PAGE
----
Barter Faire celebrated its 40th year this weekend as vendors and buyers ascended the steppe. Each year the faire grows and an estimated 10.000 people from all over WA and beyond make the annual hajj. Artists, artisans, junkers and food vendors begin arriving on Thursday to set up camp and the Faire opens Friday morning. By Saturday, the hay-laced paths are teeming with semi-naked children and fairies and gypsies and steampunks and old wise shamanic hippies.

My daughter is a Barter Baby. Her first Barter Faire was on her due date. Me and my partner at the time had a booth and we set up, not knowing how long we would be up at the faire. She was patient, thanks for asking. We attended every BF until we moved to Alaska four years later.

After our long hiatus, I figured that everything would have changed. I was right. And wrong.

The sense of wonder never fades. Happy hippies great and smile at you from every direction. The echoed cries of "Barter Faire!" are met and passed on through the crowds. People wish you a happy Barter Faire as if it were some grand holiday. But really, it's kind of like hippy Christmas. It's where you can find anything you weren't looking for at the moment but need. Contrarily wise, if you are indeed looking for one particular item, you experience the dreaded illness of "Barter Blindness."

One of many hippy caravans. 
We found some books at a booth where the vendor was brains-deep in an art project where he assembled the random bits and tchotchkes of his bedraggled wears-blanket into a giant form that wiggled in the breeze. We asked for the books. "Whaddya got?" He asked.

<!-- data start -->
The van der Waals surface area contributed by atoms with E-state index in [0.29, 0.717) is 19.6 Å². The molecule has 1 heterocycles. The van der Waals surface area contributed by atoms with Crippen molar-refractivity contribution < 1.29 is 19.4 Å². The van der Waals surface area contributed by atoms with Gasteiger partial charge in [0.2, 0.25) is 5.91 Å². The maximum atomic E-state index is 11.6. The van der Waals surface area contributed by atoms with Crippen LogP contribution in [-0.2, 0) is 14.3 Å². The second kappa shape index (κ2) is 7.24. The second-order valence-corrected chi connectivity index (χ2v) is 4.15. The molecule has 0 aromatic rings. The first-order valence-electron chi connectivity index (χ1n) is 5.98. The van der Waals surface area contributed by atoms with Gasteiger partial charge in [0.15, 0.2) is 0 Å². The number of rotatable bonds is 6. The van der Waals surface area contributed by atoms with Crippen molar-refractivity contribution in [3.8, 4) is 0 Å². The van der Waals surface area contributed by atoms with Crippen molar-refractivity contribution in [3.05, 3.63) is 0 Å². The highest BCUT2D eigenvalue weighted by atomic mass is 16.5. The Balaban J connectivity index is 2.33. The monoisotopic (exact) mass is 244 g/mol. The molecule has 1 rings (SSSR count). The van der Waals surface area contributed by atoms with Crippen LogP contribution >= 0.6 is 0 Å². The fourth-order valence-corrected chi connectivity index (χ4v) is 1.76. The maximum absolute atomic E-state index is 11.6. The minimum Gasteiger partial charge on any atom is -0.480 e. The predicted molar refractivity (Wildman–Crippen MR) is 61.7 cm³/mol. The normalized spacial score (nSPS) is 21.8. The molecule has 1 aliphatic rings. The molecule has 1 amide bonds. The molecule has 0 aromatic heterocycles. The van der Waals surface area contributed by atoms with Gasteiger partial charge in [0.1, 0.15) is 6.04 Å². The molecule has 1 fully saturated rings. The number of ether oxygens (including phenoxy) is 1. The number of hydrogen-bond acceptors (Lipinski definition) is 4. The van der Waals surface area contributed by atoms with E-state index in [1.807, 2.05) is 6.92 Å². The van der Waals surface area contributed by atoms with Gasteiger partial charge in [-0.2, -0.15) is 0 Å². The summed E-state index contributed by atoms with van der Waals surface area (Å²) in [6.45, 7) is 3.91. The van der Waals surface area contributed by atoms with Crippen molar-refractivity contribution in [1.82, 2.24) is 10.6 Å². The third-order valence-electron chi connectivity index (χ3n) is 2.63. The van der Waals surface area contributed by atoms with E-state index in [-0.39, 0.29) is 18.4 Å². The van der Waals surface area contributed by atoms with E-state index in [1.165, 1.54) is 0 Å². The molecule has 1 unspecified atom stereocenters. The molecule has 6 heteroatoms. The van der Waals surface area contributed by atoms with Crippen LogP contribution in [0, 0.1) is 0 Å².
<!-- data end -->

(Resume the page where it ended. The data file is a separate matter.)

This year, we hadn't brought bartering gadget or doodads or trinkets or nosh to trade. My daughter said, "you like food? How about some apples?"

The man smiled with his teeth hiding under a mass of mustache. He tipped his top hat and along with our mythology and Tolstoy we went hunting. After nearly 30 minutes of perusing the market, we realized the apples had been hidden. "Barter blindness," I told my daughter.

We gave up on our quest and settled for trading some oatmeal cookies from a bakery/taxidermy/tool shop with our goods. We found the apples in the booth next door.

But that is the way of the Barter Faire. It is an imp with a mischevious mind of its own. It will swallow friends up whole until you've nearly given up looking for them and will finally spit them out right in front of you, beaming and dripping with goodies.

The Barter Faire is a sneaky one. And there are rules:
1) You will never make money at a Barter Faire. You will come out even. You will go home happy and fulfilled, but you will never roll in dough.
2) You will lose yourself/whomever you are there with. You will find yourself. Your friends will find themselves. Your faith in humanity will be taken away and then restored with one breath.